The suitability to the task of the UDs and their overall performance has resulted in the fleet being progressively changed over to the Japanese brand and the fleet currently numbers ten UDs with the likelihood of more as the remaining few American trucks are replaced. Most drivers now prefer the Escot-VI automated manual transmission which has proved ideally suited to the tasks expected of it, especially when negotiating Sydney’s notorious traffic congestion. The forward control configuration also enhances the drivers’ vision of the surrounding traffic.
“Different drivers suit different trucks,” says Phil. “Some drivers don’t even want to sit in a UD or any other Japanese truck for that matter, while others don’t want to get out of them. The first thing to learn is they are all different so we try to match the equipment to suit both the job and the operator.”
The rich red Lopez Bros livery retains the blue and gold ribbon logo first seen on a company truck headboard decades ago. The traditional hand pin-striping enhances the cabs’ lines and brings a genuine touch of heritage to the modern UD prime movers.
Lopez Brothers Transport achieved long ago the critical mass of recognition of its good name by customers, and even other operators, by the way in which they take on board customers’ problems and by always engaging in strong communication.
“It can be as simple as knowing with confidence when their containers will turn up,” says Phil. “There’s a lot of value placed on a factor such as that and we strive to make that a genuine point of difference.”
The Lopez family values also flow through to the staff, with a core group of drivers who have five and more years of service. The employee record sits at 45 years which is a testament of the familial culture at Lopez Brothers. The industry shares a common challenge in finding good staff, yet conversely Lopez Brothers has very little trouble retaining members of its dedicated operational and clerical staff who form an effective and loyal team.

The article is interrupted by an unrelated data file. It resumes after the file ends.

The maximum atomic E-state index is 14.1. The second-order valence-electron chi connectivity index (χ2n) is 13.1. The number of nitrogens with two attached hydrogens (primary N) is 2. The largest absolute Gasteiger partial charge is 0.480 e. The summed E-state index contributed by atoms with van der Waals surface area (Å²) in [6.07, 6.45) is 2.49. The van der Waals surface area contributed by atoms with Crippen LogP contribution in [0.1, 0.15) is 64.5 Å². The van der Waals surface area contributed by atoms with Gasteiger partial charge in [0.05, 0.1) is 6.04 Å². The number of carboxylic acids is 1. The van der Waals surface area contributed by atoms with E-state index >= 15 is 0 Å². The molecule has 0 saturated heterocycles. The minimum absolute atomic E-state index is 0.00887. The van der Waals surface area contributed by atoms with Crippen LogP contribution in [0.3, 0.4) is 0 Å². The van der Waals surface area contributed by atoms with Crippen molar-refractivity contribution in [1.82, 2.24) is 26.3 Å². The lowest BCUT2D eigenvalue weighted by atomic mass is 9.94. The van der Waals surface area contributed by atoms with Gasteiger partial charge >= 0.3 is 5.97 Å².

Phil is disappointed that there isn’t sufficient value placed on the road transport link of the import-export process and despite the business providing equipment costing hundreds of thousands of dollars and expert operators, some casual customers often seek what seem to be petty discounts.
“If you need a washing machine fixed the repairer will quote a call out fee plus an hourly rate when they get there. You don’t ring around four or five times to see if someone is $10 cheaper. Yet some people who want a container moved either locally or interstate will go to great lengths to obtain the cheapest price,” says Phil.
Phil uses taxi cabs as an analogy for this situation common across most sectors of the road freight industry.
“Call a taxi, have him take you somewhere, wait for an hour while you conduct whatever business you need to, and then return you home. We can be expected to charge not much more yet we’re providing a vehicle combination worth $350,000 with a trained professional operator and not a car costing $60,000. We and our staff have to make a living and at the same time justify the investment in the equipment.”
The complex paperwork and legislative obligations need to be fully appreciated across the industry as well, and the varying shades of commitment of some operators affects fair competition when bidding for work. Yet Phil remains optimistic and welcomes the advent of the latest Chain of Responsibility legislation and its likely effect on imports.
“There is now a lot of CoR awareness but outside of the carrying industry it continues to be seen as only a road transport problem and is not fully understood. If a container is poorly packed at its overseas point of origin which leads to a problem when it arrives in Australia then it shouldn’t just be us held to account.”
Ann and Phil are active members of their state industry association, Road Freight New South Wales. In recognition for her contributions to the industry in 2016 Ann was presented with the inaugural RFNSW Woman of the Year award which she dedicated to all of the women who work behind the scenes, often in support of their husbands and partners.
Phil and Ann Lopez are optimistic about Lopez Brothers Transport continuing its success over the coming decade.
“We are confident as new opportunities present we can meet whatever challenge is needed,” says Phil as he and his team head towards 100 years of transport service.
Phil Lopez supports the push for scales to be available at the wharves so that carriers can check their axle loads. This will also contribute to a more level playing field as it will identify overweight trucks whose operators may be prepared to run the risk of being randomly picked up by the road authorities.